After twisting around a little through 45th and 46th Avenues, I headed back west on 29th Street. A building at the corner with 39th Avenue holds the Procesos en Cristo church plant, one of the North Central Conference of Free Methodist Churches. The sign in the lawn has the church’s name together with a red heart augmented with an EKG trace. Meanwhile, the sign over the door welcomes with “Bienvenidos” and the bench on the corner is inscribed with an English translation of Matthew 11:28, Jesus’s offer of rest for the weary.
One block further west, a larger church building holds The Bread of Life Deaf Lutheran Church (BOLD), a congregation of the Evangelical Lutheran Church in America (ELCA). This is the second church I’ve come across for the Deaf community; in Beltrami I encountered the Our Lady of Mount Carmel Catholic Church. Once I get walking the whole city, I’ll have a comprehensive list of all the denominations with Deaf congregations, among many other all-inclusive lists.
A block south on 38th Avenue and a block east on Lake Street brought me to Blue Moon Coffee Cafe, where “Everyone [is] welcome.” Indeed, that may have been the most significant observation of my time there. There were a considerable number of customers, differing in every aspect of their personal appearance, and yet they all had one feature in common: they all looked comfortable in the cafe. Of course, comfort alone doesn’t make a coffee shop: I also got a well-made decaf iced americano. The Blue Moon doubles as an art gallery, featuring in particular the art of Lisa Arnold (Xola Arts and Objects), whose flickr photostream includes a photo of an earlier installation in the Blue Moon window that gives some sense of the current effect, though the specific pieces are different.
Turning north on 39th Avenue, I was stunned to see a badly burned house in the first block. Two thoughts came in quick succession: I hope no one was in there, and how remarkable that the houses a few feet to each side appear untouched. Looking at the neighboring houses, the one to the south seems to have some soot on the underside of the northern eaves, but that’s all. Alas, news reports show that my first hope was not realized.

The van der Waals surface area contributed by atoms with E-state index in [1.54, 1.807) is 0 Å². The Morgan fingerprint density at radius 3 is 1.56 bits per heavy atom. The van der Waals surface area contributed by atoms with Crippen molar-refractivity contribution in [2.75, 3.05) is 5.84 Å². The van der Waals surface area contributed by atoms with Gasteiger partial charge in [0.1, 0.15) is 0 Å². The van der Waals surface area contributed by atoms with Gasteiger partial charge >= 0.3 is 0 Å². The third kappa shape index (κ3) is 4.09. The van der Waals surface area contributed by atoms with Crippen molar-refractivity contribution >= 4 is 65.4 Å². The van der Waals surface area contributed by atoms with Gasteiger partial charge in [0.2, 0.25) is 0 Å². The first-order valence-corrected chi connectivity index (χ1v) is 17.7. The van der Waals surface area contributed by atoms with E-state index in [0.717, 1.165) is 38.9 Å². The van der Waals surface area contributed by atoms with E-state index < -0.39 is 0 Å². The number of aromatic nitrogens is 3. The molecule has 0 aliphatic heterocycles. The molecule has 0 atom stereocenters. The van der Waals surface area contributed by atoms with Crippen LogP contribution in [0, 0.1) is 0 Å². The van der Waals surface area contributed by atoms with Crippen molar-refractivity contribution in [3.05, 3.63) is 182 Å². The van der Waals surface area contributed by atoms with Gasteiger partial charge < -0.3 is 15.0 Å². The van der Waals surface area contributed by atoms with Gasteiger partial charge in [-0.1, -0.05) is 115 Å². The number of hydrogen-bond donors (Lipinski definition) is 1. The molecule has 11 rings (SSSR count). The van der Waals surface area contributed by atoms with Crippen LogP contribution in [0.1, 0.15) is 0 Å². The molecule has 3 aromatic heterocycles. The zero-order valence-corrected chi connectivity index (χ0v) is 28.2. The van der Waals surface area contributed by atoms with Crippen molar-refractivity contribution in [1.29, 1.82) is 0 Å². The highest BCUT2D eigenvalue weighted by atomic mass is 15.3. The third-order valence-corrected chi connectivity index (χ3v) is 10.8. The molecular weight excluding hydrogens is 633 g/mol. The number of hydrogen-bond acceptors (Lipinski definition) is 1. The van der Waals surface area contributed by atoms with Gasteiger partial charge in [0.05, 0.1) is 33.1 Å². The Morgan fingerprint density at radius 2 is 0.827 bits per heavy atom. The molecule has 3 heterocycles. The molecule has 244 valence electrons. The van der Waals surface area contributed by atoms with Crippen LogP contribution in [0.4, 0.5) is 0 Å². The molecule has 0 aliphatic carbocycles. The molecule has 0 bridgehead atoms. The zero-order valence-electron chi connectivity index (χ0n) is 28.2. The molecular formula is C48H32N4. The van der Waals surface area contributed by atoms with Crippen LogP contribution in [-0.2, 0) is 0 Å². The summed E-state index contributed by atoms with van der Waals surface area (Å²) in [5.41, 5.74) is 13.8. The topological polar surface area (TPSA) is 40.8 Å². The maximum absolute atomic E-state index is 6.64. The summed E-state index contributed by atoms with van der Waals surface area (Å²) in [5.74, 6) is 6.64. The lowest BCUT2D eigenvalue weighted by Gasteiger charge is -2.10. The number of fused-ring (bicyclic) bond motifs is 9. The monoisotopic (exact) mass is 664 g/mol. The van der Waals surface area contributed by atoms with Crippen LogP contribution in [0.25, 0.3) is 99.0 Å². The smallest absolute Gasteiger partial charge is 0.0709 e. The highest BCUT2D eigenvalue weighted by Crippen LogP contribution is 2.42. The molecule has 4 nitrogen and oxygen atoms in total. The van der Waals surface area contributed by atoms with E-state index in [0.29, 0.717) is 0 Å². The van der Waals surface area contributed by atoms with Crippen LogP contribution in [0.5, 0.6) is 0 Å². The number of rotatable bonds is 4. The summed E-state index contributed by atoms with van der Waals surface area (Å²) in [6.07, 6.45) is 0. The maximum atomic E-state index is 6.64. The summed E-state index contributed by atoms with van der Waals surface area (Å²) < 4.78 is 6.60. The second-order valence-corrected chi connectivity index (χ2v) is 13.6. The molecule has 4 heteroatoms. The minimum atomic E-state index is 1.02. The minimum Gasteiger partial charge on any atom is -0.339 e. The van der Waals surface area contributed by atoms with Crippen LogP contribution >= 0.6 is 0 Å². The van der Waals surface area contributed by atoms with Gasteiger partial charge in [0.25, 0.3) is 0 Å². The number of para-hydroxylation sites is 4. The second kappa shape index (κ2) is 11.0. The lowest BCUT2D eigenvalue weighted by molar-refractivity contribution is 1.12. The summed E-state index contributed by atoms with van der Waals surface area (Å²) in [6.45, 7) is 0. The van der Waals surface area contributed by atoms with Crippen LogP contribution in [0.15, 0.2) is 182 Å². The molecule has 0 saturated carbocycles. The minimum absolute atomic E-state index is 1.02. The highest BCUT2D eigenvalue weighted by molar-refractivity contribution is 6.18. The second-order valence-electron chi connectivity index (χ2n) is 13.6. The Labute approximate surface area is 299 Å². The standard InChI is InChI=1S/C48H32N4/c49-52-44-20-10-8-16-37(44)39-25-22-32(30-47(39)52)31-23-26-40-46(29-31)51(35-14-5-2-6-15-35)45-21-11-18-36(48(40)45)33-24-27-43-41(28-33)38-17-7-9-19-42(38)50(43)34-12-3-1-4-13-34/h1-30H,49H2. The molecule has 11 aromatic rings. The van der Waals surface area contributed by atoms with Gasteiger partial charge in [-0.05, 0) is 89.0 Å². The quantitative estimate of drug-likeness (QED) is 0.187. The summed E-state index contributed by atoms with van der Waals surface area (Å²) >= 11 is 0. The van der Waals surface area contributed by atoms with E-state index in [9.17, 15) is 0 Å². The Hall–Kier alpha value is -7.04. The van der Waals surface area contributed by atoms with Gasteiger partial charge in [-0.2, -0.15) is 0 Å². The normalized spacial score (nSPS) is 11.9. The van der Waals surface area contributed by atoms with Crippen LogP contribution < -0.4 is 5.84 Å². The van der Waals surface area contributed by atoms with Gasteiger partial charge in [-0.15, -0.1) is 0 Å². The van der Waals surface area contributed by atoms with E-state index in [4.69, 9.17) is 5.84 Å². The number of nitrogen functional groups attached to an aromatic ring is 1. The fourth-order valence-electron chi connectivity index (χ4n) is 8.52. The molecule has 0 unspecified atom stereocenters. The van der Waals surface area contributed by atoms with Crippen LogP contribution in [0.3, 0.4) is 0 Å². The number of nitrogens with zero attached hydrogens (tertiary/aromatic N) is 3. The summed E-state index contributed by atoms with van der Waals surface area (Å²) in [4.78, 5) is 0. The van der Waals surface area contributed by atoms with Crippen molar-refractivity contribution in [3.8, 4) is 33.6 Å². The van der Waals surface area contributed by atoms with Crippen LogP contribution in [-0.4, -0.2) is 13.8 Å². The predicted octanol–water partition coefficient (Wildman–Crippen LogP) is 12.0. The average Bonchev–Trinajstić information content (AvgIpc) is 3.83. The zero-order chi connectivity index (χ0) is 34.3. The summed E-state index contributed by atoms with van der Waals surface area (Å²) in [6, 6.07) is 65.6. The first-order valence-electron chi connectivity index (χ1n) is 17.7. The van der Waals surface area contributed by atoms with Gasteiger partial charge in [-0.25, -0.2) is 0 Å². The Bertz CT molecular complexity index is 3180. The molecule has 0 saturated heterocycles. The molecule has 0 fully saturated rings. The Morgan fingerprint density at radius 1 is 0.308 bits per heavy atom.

A block north, I encountered a property noteworthy for the fences in the front yard. Actually, fences at all are a rarity in this neighborhood, but these fences would be noteworthy even in more fence-prone neighborhoods because they are made from bicycle wheels.
Continuing north on 40th Avenue brought me back to Dorman for some final encounters with its non-perpendicular intersections. Some of the effects I had previously noticed were rather direct; by contrast, this time I noticed what at first glance seemed to be one house towering over another, with no particular connection to the geometry of the platting. However, the impression is in part an optical illusion. Although the two houses both are facing squarely toward 42nd Avenue, the one on the right is actually on Dorman Avenue, constrained within a trapezoidal lot. As a result, it is set back further and so perspective makes it look smaller. (Admittedly, the one on the left also was built larger and then grew more in recent remodeling.)
The final leg of my walk was south on 39th Avenue back to the Blue Moon on Lake, where I’d catch the number 21 bus. Across from Brackett Field Park, in the 2700 block, a front walk caught my eye with its interesting pattern of bricks in contrasting colors.
Finally, on the sidewalk to the east of the Blue Moon, I stopped to admire a poetry box. This is the second I’ve encountered; the first was in Audubon Park. In essence it is a variant on the little library theme, but specialized to poetry and encouraging a more active participation. In this case the inscription on the shelf says “take one, leave one, write ….” In addition to poetry books, the box encloses a spiral-bound notebook for writing in.
Editor’s Note: Max Hailperin is walking each of Minneapolis’ 87 neighborhoods, in alphabetical order. He chronicles his adventures at allofminneapolis.com, where the original version of this article was published March 30, 2017. We’re sharing them here at streets.mn.
Not claiming to be an expert, but it appears to me to be a very old surveying stake. Stones and wooden stakes were often used. It may designate the corner of mile x mile section.